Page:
By Todd Cohen
RALEIGH, N.C. — Early in 2016, a coalition of 31 groups in Wake County staged its third annual book drive and collected 115,000 books.
Known as WAKE Up and Read, the coalition last spring hosted literacy nights for children and parents at 10 elementary schools with the highest percentage of low-income students receiving lunch for free or at a discounted price, and at 20 nearby child-care centers whose children go on to those schools, as well as nine community centers.
The focus of the literacy nights was the importance of helping kids continue to learn during the summer to improve their reading over the summer and avoid an erosion of academic progress they make during the previous school year.
The week after the literacy nights, all the children were able to select 10 books to keep, with their parents reading one book to the children each week over the summer.
“Children who are behind get more behind and so it’s very difficult to catch up,” says Lisa Finaldi, community engagement leader at the North Carolina Early Childhood Foundation.
For the next three years, the Early Childhood Foundation will be working with WAKE Up and Read and separate coalitions in Chatham, Durham, Johnston and Orange counties that aim to help improve reading proficiency among targeted low-income children so they can read at grade level by the end of third grade.
In those five counties, less than 40 percent of economically disadvantaged students were reading at grade level by the end of third grade last year, compared to nearly 58 percent of all student.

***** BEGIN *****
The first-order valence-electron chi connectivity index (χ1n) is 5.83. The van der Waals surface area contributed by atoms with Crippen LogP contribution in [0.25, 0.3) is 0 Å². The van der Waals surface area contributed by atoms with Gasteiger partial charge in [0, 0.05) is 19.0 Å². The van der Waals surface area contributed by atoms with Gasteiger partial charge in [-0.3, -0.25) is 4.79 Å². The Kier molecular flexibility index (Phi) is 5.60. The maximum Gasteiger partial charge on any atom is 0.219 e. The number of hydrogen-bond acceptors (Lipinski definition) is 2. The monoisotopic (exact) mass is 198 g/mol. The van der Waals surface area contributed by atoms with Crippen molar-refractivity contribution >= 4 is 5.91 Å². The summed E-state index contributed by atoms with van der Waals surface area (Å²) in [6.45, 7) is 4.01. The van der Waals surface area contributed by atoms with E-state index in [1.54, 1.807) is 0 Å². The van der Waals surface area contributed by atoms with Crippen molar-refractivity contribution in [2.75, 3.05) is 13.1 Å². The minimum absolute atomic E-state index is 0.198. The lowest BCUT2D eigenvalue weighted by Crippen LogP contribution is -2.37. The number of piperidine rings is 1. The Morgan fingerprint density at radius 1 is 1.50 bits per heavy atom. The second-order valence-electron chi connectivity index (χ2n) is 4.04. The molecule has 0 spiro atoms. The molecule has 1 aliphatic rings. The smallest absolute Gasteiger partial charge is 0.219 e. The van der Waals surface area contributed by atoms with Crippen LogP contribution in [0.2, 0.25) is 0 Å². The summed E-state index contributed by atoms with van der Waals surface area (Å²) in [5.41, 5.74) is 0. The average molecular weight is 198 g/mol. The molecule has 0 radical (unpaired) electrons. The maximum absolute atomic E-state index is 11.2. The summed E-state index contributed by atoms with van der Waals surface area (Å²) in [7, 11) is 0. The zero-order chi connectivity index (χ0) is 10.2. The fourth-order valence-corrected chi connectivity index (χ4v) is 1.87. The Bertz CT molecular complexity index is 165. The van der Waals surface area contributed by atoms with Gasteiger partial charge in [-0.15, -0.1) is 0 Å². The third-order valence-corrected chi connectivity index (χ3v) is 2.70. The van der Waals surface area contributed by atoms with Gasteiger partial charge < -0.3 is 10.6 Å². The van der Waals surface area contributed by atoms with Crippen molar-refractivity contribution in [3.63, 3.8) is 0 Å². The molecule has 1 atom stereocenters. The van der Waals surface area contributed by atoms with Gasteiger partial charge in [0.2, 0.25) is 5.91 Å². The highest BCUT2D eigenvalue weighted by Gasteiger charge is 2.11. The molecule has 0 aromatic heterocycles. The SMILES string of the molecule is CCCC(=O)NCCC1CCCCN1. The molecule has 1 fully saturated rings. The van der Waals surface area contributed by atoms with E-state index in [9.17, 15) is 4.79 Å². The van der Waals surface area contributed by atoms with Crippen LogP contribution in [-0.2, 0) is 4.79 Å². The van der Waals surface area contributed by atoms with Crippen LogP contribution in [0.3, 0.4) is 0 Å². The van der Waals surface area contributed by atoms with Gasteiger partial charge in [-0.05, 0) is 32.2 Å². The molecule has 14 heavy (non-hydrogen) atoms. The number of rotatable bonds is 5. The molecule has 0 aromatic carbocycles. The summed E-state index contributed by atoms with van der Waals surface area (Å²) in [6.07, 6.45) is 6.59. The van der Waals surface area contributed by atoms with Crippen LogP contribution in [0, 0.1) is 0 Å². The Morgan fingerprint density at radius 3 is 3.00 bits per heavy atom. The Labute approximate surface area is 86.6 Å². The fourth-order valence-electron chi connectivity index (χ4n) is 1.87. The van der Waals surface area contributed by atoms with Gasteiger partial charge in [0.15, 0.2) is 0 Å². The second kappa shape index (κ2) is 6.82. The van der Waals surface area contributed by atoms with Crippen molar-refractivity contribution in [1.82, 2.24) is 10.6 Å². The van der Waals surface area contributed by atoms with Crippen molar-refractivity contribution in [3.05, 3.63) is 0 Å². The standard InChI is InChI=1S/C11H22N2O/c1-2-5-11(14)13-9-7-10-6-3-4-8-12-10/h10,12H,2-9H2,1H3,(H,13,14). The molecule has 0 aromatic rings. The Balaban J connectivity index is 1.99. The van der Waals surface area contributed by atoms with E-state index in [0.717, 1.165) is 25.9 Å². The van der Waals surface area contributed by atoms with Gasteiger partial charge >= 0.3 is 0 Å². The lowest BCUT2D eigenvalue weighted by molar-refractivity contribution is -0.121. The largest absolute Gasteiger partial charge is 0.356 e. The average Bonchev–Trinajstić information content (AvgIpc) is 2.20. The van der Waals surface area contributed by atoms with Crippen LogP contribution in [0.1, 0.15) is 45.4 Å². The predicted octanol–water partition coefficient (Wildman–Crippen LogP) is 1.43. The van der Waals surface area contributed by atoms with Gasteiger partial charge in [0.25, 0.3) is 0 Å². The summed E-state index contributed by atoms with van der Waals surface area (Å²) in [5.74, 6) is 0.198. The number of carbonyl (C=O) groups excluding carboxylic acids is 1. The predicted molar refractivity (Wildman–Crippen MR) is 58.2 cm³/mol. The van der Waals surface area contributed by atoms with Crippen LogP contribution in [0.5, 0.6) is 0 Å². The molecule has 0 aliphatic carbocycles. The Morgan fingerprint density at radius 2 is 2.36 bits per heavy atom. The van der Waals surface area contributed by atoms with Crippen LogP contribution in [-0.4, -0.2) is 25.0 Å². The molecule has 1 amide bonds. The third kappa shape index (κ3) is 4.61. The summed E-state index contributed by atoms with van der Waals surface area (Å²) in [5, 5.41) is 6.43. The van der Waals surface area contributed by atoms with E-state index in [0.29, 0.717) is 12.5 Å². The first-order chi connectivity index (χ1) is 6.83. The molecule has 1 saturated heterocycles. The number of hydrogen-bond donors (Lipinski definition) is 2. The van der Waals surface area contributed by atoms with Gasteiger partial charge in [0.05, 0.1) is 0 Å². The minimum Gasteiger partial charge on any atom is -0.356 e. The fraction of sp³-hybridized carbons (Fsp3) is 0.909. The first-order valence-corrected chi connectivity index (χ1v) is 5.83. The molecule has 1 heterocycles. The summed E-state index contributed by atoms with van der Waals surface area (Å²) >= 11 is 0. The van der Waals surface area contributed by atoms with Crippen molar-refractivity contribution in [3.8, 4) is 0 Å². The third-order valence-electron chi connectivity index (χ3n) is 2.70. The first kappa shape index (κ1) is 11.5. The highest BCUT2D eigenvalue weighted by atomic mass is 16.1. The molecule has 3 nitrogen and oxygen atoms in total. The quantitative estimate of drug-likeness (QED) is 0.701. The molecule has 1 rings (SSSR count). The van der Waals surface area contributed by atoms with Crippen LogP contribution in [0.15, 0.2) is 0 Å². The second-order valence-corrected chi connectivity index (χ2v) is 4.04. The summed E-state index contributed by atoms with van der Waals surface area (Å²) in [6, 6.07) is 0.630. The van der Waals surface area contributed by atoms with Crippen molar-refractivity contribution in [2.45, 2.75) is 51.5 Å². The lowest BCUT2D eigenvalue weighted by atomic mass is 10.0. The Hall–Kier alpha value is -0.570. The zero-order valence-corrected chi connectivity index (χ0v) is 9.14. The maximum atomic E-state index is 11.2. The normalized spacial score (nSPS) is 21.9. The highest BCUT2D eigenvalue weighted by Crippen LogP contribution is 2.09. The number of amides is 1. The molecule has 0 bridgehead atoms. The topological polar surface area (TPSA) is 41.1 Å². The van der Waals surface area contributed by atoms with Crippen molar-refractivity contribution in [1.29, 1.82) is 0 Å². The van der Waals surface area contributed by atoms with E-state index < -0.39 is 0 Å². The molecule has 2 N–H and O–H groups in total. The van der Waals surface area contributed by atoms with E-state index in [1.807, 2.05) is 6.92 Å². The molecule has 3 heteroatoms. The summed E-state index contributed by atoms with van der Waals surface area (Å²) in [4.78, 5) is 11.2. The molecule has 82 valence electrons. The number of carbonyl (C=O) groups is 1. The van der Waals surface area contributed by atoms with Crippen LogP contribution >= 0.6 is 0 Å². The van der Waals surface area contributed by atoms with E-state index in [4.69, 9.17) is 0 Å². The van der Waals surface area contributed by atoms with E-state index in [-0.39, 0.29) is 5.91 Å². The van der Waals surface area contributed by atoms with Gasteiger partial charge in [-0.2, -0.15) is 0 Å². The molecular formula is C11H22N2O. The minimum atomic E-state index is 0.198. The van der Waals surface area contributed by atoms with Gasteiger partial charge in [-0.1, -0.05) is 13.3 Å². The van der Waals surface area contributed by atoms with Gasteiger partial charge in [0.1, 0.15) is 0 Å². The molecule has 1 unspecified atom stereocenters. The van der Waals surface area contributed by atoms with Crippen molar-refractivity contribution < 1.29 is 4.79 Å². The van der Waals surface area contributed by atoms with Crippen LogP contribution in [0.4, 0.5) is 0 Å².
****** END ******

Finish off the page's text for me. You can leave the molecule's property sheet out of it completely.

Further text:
The new effort is being funded over three years with an initial investment of $700,000, including $625,000 from Triangle Community Foundation and at least $25,000 from United Way of the Greater Triangle.
Triangle Community Foundation has agreed to give $50,000 a year to each coalition in Wake, Durham, Chatham and Orange counties, and $25,000 the first year to the Early Childhood Foundation.
United Way has pledged $25,000 the first year to the Early Childhood Foundation, and will fund the Johnston County initiative, although the amount has not been determined, Finaldi says.
WAKE Up and Read is the only coalition that already has a plan for using the money.
The coalitions in Durham, Chatham and Orange counties still are developing their plans, and the Johnston County coalition still is taking shape.
In addition to schools and child-care centers, coalition partners can range from pre-kindergarten programs to faith congregations and businesses.
In Wake County, corporate partners include PNC Bank, Fidelity and Eaton Corp., which provides free warehouse space for sorting donated books.
And as part of a local coalition in Dubuque, Iowa, Finaldi says, a barbershop gives free haircuts to kids who read a book while getting the haircut.
The Early Childhood Foundation is lead agency in North Carolina for the Campaign for Grade-Level Reading, a national effort to improve reading proficiency among low-income students by the end of third grade.
Research shows that, in addition to summer learning, improving reading proficiency depends on improving attendance at school and making sure children arrive at kindergarten with the social, emotional and developmental skills to learn, Finaldi says.
The two funders of the new Triangle initiative aim to raise more money to invest in local partnerships over the long term, she says.
“You have to have a coalition,” she says. “Schools or parents cannot solve this problem alone.”